October is Down syndrome awareness month, and here we are at October 13th and I've yet to mention it even once. It's not because I don't want to raise awareness about Down syndrome... goodness, we're practically a walking billboard for Ds awareness...
In the past I've participated in 31 for 21 (31 days of blogging for awareness about Trisomy 21: Down syndrome). This year, I didn't do it.
I've also always advocated heavily for orphans with Down syndrome during this time and the need for adoptive families as well as humane care and treatment, funding, therapies, etc... for children with Ds. This year, notsomuch as a word.
Honestly, it's because I don't feel like it.
For the last several years since I got involved in blogging and adoption and involved with the Ds community (I wasn't very involved prior to our interest in adoption, even though Brianna is our bio daughter and is 5 1/2), I've had this driving force, this purpose. A place to direct people to put their passions, their ideas, their finances to help others if they themselves couldn't do it, and a real drive to see it all work.
I don't have any of that anymore.
I decided this week that I needed to find that drive again. Find a new outlet that I can share and support. I can't let something that has "let me down" also be something that steals my passion.
I still have a passion for children with Down syndrome!
I still have a passion for adoption!
I still have a passion for helping families to complete their own dreams of adopting children with special needs!
And I still, absolutely, have a passion for missions.
So what's wrong with me??? Why don't I feel like being a part of the 31 for 21 and blogging for Ds awareness month, and sharing orphans? I needed a new source for my passion.
HERE IT IS. You've probably seen links to this organization before, but it has a BRAND NEW website! Please go and check out the ELI PROJECT!! This organization is founded by Chris Malone, a father that was one of the very first families that I helped through the adoption process. He adopted Misha (now Micah), that was the child I met along with Aleksa when we went to adopt her the first time. He adopted his Matthew at the same time, and later went back for another son and daughter, one of whom was from a baby house near Wesley and I had the pleasure of meeting. I've met two of Chris' children (tho they were orphans when we met!) and I feel as though I know Chris VERY well, though we've yet to meet face to face.
Chris and his sweet wife Mary have 9 children including their bio son Eli that has Down syndrome and four typically developing (slightly older) children and four children with Ds adopted from Ukraine. Their passion is so TRUE and so DEEP for the orphans of Ukraine that they have already SOLD THEIR HOME and will be relocating to Ukraine in the coming months, probably just after the new year.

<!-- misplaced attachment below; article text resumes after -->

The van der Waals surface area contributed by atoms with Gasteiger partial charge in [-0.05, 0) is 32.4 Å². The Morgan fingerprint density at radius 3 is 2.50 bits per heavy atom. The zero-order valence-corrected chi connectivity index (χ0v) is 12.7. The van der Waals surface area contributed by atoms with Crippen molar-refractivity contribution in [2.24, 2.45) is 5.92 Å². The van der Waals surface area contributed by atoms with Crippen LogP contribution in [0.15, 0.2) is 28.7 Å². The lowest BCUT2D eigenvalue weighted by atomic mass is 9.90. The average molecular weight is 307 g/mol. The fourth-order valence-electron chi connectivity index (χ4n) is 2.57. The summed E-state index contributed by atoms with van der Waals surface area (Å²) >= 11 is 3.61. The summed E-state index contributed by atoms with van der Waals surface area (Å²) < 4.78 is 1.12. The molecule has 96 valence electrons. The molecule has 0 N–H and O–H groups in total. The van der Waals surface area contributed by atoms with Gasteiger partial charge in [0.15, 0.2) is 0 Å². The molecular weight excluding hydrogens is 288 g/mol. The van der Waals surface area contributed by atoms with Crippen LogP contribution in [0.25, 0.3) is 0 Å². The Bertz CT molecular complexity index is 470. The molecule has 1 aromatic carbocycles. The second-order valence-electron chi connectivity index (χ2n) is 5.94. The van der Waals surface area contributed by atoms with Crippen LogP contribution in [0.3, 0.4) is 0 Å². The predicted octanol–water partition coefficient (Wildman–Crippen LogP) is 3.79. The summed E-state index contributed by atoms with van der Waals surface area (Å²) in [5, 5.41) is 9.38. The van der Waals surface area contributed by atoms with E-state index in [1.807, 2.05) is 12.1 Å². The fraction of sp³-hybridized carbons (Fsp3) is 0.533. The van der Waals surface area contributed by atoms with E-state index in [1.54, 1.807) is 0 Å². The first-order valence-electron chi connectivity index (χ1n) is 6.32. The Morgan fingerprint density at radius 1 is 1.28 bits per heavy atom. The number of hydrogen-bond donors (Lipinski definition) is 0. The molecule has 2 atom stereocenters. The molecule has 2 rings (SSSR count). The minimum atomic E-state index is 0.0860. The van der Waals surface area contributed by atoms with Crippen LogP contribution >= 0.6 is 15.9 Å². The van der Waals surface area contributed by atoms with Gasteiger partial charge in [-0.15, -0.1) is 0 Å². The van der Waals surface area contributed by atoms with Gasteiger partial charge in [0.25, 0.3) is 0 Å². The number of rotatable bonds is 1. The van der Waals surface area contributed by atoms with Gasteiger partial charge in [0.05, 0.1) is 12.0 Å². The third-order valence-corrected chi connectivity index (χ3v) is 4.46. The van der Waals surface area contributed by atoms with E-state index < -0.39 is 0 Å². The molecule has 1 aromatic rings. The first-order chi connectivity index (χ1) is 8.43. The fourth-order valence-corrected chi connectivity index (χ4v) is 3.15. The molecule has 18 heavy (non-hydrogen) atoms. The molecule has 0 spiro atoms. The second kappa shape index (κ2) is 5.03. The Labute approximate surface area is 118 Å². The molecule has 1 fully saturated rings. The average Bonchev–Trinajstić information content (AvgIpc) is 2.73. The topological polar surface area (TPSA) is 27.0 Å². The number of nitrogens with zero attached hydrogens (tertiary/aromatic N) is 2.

What a blessing it is to 'know' this family, and to walk beside them and lift them up in prayer as they go! What a joy it is to know that the Eli Project is run by a man of great courage, faith, and strength! They also have a solid board of directors and a mission statement that clearly marks their Christian intents and purposes.
I am very glad to 'rekindle' my spark this month and set my feet firmly in advocating for the children listed on the Eli Project! I hope you'll go and see the children there. MANY of the children there are not in Ukraine, and have different country requirements. Take a look at their SPECIAL NEEDS page :). Eli Project is an organization that you can donate to to help these children find families! Our Wesley was able to come home BECAUSE he had a grant. We likely wouldn't have considered adopting again if we had to come up with the entire $24k to bring him home. But GOD KNEW!
Grants really do make a big difference in the life of a child...
Ok, enough of my "I don't feel like it," and go check out www.eliproject.org and see the sweet waiting children :)
And while I'm at it, here's a little fact worth sharing about the situation right here in the good ole' USA about Down syndrome:
Down Syndrome Awareness Month... #14: There is typically a waiting list of people ready to adopt domestic children with Down syndrome. Ironically, however, the abortion rate that comes with a prenatal diagnosis hovers around 90% (and higher). A new prenatal test that only requires a blood draw does not bode well for those statistics either.